Wednesday, November 12, 2014

Too Tight!

Anyone who has done any research on 5p- Syndrome knows that people with 5p- are going to have issues with their speech.

Some of this research even says that afflicted people will be non-verbal. Period. As in, this syndrome takes away any and all ability to speak.

Parents of children with 5p- in this day and age will tell you that the research isn’t true. Some of our children can and do speak very well.

My daughter is one of those lucky kids who has found her voice and uses it often.

Just this morning when I was putting her shoes on her (almost always a production) she shrieked, “Too tight!!!”

I sighed and took the shoe off and loosened the laces before stuffing her foot back in.

But you know what? Instead of sighing at her, I should have thrown Olivia a damned party. My child, the one who isn’t supposed to be able to speak, at least according to research that is probably 40 years old, can tell me when something is uncomfortable. She can tell me when she is sick, what hurts, if something is bothering her.

She can tell me about her day at school, a time when I am not with her.

I worry so much about Olivia and the possibility of mistreatment. It is so easy for less than ethical people to victimize children like mine, children who often can’t tell anyone that someone is hurting them. But Olivia can tell, she can tell me if something is wrong, if something is happening that hurts her or makes her uncomfortable.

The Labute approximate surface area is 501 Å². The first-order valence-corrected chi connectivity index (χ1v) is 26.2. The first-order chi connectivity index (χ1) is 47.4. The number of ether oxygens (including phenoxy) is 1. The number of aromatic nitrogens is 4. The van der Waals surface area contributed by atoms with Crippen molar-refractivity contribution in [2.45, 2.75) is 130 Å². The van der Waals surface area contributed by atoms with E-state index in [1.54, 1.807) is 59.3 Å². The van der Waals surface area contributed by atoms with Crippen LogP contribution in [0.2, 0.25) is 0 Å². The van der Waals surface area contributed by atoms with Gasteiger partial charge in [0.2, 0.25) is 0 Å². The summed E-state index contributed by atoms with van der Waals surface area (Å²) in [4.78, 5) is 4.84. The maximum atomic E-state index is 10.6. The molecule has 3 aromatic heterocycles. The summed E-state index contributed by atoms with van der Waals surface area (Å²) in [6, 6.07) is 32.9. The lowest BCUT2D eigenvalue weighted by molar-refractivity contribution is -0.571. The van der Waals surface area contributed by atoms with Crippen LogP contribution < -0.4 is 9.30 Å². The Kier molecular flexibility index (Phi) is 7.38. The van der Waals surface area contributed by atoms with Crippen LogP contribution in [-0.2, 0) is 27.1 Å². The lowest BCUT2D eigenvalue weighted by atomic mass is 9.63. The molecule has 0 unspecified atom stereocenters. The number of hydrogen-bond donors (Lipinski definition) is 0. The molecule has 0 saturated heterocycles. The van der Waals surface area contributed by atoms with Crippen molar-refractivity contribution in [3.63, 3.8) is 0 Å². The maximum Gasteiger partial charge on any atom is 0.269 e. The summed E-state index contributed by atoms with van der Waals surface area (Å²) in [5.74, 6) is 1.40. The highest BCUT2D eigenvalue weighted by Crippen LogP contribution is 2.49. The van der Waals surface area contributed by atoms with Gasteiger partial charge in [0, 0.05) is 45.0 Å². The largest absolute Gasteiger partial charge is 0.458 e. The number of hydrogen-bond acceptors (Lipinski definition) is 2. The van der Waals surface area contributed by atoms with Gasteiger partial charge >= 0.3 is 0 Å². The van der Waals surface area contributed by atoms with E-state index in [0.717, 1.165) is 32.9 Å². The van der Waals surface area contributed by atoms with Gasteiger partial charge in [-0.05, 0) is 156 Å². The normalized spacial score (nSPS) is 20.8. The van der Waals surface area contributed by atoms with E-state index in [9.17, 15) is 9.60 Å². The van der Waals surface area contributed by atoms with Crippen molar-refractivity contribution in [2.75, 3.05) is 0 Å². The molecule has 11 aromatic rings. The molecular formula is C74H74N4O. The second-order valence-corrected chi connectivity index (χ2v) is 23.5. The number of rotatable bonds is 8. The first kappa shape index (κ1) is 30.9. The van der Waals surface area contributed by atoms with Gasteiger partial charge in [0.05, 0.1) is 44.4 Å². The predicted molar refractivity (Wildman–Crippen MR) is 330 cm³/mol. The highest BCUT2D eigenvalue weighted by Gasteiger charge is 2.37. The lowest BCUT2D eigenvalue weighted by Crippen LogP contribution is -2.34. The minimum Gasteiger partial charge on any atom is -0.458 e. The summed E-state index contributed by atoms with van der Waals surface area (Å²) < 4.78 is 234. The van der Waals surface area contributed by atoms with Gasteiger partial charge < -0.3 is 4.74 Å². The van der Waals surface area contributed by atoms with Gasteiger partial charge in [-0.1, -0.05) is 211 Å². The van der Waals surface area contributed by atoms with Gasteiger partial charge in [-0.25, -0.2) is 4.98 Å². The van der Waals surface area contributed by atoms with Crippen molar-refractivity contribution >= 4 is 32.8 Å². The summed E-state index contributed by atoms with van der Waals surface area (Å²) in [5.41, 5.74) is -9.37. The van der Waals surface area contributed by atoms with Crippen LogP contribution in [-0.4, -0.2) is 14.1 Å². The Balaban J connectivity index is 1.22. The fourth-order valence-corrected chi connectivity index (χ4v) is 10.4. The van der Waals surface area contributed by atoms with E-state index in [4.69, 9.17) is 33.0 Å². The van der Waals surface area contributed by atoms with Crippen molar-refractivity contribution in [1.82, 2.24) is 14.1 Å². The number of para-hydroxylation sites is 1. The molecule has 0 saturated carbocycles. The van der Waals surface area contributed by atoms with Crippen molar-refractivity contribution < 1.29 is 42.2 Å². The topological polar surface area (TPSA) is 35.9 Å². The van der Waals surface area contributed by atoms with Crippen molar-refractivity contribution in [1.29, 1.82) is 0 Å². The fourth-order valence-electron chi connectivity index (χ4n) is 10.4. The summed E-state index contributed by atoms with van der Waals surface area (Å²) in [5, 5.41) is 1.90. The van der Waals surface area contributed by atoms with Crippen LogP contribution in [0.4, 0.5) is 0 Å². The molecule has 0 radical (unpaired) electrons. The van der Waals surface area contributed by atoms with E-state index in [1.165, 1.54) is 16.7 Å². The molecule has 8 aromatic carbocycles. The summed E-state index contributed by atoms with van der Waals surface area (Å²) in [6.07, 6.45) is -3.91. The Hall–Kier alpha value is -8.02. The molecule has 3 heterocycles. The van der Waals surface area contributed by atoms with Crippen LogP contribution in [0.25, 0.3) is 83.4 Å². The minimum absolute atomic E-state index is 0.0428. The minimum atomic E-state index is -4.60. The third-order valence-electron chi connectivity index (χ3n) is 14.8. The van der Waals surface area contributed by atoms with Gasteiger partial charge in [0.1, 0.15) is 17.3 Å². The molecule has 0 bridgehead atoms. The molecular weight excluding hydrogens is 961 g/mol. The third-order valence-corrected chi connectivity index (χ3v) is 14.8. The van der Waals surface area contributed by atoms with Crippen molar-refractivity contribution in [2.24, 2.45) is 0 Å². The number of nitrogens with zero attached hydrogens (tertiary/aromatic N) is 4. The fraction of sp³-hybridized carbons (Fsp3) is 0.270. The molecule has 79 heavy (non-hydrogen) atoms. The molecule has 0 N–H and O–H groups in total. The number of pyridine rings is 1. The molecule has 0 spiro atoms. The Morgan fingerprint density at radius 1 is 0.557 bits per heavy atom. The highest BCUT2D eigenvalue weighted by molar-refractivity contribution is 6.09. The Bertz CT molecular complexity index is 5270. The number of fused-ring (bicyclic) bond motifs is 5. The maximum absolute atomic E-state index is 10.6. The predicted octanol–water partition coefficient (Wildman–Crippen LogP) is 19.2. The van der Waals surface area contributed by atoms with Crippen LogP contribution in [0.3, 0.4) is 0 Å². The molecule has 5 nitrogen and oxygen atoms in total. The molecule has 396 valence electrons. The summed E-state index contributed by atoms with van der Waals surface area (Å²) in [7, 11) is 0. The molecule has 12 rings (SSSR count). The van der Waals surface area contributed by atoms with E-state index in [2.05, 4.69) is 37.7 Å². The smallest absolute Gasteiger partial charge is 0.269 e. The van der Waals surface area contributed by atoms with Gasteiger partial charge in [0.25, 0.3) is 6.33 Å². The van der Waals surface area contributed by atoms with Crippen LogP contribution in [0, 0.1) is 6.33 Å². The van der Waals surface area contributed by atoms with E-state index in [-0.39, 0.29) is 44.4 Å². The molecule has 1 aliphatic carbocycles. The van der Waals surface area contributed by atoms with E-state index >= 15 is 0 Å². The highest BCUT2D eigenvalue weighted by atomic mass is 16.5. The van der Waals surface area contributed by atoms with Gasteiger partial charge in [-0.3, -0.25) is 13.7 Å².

I know how lucky we are that this is the case. I am so grateful for this.

I can’t imagine not hearing her voice, not knowing every single though that goes through that beautiful brain of hers.

So even when we’re rushed in the mornings, trying to get everything done before the bus arrived, I want to take a moment and bask in the sound of her beautiful voice, her words, her thoughts, even if she is shrieking at me that her shoe is too tight or that I’m ‘killing’ her as I brush the tangles from her hair or even that the shirt I picked for her to wear is too boring.

How amazing is it that this morning she asked me why I’d picked out a boring shirt instead of a tunic? I didn’t even know she knew the word tunic. She probably heard it from someone at school and used context to figure out the meaning. But however she worked it out, this morning she used the word properly as she scolded me for not picking out a tunic and instead picking a boring shirt that ended at her hips instead of skimming over them.

She’s always listening, always learning, always taking in the happenings of her world. She’s always putting her own spin on what she’s seeing, hearing, learning and then she puts back into the world for the rest of us to appreciate her brilliance and wonder at her awesomeness.

1 comment:

Kandi Ann said...

Start at the bottom of the hair for tangles. My Mom did it that way and i never cried. Im HFA and you remind me of my Mom. Your my favorite blog i read.